In recent years, U.S. thinking on a national cyber strategy has included, at least in part, a focus on the concept of cyber deterrence. The deterrence theme has been prevalent in civilian government and military leaders’ speeches, as well as congressional hearings and scholarly literature.
While many agree on the need for a U.S. national cyber strategy, few have challenged the premise of a strategy built largely around cyber deterrence. But one scholar has recently published a series of academic papers that do exactly that — question the very premise for and the effectiveness of a deterrence strategy in cyberspace.
Fifth Domain recently caught up with that scholar, Dr. Richard J. Harknett, professor and head of the political science department at the University of Cincinnati. Harknett is enjoying a busy and productive 2016 and 2017. From January to June of this year, he was a Fulbright Scholar in cybersecurity at the University of Oxford in the U.K. He was scholar in residence at U.S. Cyber Command through the end of 2016, with a continuing advisory role to the Combined Action Group, US CYBERCOM.
In Harknett’s view, cyber deterrence hasn’t worked to date and most likely won’t work in the future. The flaw with deterrence isn’t its goal, Harknett has argued, but rather with its application to the unique environment of cyberspace, which doesn’t lend itself well to a deterrence strategy.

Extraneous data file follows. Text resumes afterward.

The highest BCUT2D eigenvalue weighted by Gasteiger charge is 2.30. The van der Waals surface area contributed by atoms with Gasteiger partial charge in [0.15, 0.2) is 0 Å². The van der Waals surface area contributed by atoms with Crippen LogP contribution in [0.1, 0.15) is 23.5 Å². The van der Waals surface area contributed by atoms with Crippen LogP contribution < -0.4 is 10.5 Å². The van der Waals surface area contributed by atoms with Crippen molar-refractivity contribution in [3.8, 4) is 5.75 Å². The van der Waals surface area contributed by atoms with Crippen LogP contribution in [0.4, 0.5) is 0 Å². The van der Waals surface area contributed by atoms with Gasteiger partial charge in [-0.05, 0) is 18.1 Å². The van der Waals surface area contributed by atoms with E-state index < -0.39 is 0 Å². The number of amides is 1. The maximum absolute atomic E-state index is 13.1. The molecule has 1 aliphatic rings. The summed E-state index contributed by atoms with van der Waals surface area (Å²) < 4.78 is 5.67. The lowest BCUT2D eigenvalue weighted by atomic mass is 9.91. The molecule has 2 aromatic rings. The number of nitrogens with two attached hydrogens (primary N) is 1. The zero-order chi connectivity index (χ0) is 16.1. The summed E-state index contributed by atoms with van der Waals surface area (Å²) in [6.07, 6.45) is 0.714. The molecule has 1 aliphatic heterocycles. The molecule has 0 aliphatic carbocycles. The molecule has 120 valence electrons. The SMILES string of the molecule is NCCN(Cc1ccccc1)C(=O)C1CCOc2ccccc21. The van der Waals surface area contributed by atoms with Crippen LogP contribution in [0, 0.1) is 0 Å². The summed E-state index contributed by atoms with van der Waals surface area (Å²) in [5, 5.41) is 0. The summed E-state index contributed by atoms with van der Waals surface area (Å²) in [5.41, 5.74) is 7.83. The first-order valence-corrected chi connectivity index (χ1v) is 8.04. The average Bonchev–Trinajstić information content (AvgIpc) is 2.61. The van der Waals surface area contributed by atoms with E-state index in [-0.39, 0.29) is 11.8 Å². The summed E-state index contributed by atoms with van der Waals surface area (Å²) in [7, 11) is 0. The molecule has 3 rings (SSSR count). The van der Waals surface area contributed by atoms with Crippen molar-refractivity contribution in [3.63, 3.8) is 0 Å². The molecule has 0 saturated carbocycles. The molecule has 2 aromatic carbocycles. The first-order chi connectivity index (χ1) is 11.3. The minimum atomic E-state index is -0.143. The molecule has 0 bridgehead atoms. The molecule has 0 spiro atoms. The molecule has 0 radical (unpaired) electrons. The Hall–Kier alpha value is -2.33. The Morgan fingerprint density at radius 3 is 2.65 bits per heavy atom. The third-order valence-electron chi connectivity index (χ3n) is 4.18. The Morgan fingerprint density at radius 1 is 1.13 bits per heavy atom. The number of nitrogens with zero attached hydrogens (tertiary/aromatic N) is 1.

“Strategic frameworks must map to the realities of strategic environments; the reverse is not possible,” Harknett wrote in a paper coauthored with Institute for Defense Analyses Researcher Michael Fischerkeller and published in May. So Harknett has set out to explain the unique characteristics of cyberspace, which he describes as an “offense-persistent strategic environment.” (More on that in a moment.)
The origin of Harknett’s skepticism about cyber deterrence predates the World Wide Web. He explained that his original frame of reference was the deterrence debate that arose in the late 1980s. At that time, some strategists and scholars pondered whether precision conventional weapons might replace nuclear weapons as an effective deterrent. Two thinkers, in particular — American Political Scientist John Mearsheimer and Security Policy Expert Jonathan (Yoni) Shimshoni — stood out to Harknett because of their focus on the distinct strategic environment/interaction entailed by conventional deterrence.
Harknett built on Mearsheimer’s and Shimshoni’s work by arguing that the core distinction between conventional and nuclear deterrence was not scale and scope of destructive potential. Rather, it’s the fact that conventional weapons were ultimately contestable costs/threats (technically, tactically, operationally), whereas a small number of nuclear weapons essentially represented incontestable threats of unacceptable cost infliction. (Harknett noted, “Our metaphor of pushing a button was pretty accurate.”) This contestable cost characteristic, Harknett argued, makes conventional deterrence inherently less stable than nuclear deterrence.